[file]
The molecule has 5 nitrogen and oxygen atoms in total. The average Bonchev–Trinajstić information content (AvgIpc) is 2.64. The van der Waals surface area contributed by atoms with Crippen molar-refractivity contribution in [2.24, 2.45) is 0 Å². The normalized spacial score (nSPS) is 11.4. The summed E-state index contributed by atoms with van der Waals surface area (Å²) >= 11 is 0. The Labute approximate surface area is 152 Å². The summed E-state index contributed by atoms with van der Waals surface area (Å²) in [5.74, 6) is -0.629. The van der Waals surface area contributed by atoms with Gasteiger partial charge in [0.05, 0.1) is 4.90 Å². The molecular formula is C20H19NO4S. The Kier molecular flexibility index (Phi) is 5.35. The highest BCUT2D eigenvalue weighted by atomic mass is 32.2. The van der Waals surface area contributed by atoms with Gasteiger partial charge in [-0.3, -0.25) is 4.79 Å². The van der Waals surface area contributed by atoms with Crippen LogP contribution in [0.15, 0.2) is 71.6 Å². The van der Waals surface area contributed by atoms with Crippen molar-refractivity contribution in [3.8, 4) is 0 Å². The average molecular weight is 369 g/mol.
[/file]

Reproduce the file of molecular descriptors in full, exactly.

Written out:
The molecule has 5 nitrogen and oxygen atoms in total. The average Bonchev–Trinajstić information content (AvgIpc) is 2.64. The van der Waals surface area contributed by atoms with Crippen molar-refractivity contribution in [2.24, 2.45) is 0 Å². The normalized spacial score (nSPS) is 11.4. The summed E-state index contributed by atoms with van der Waals surface area (Å²) >= 11 is 0. The Labute approximate surface area is 152 Å². The summed E-state index contributed by atoms with van der Waals surface area (Å²) in [5.74, 6) is -0.629. The van der Waals surface area contributed by atoms with Gasteiger partial charge in [0.05, 0.1) is 4.90 Å². The molecular formula is C20H19NO4S. The Kier molecular flexibility index (Phi) is 5.35. The highest BCUT2D eigenvalue weighted by atomic mass is 32.2. The van der Waals surface area contributed by atoms with Gasteiger partial charge in [-0.3, -0.25) is 4.79 Å². The van der Waals surface area contributed by atoms with Crippen LogP contribution in [0.15, 0.2) is 71.6 Å². The van der Waals surface area contributed by atoms with Crippen molar-refractivity contribution in [3.8, 4) is 0 Å². The average molecular weight is 369 g/mol.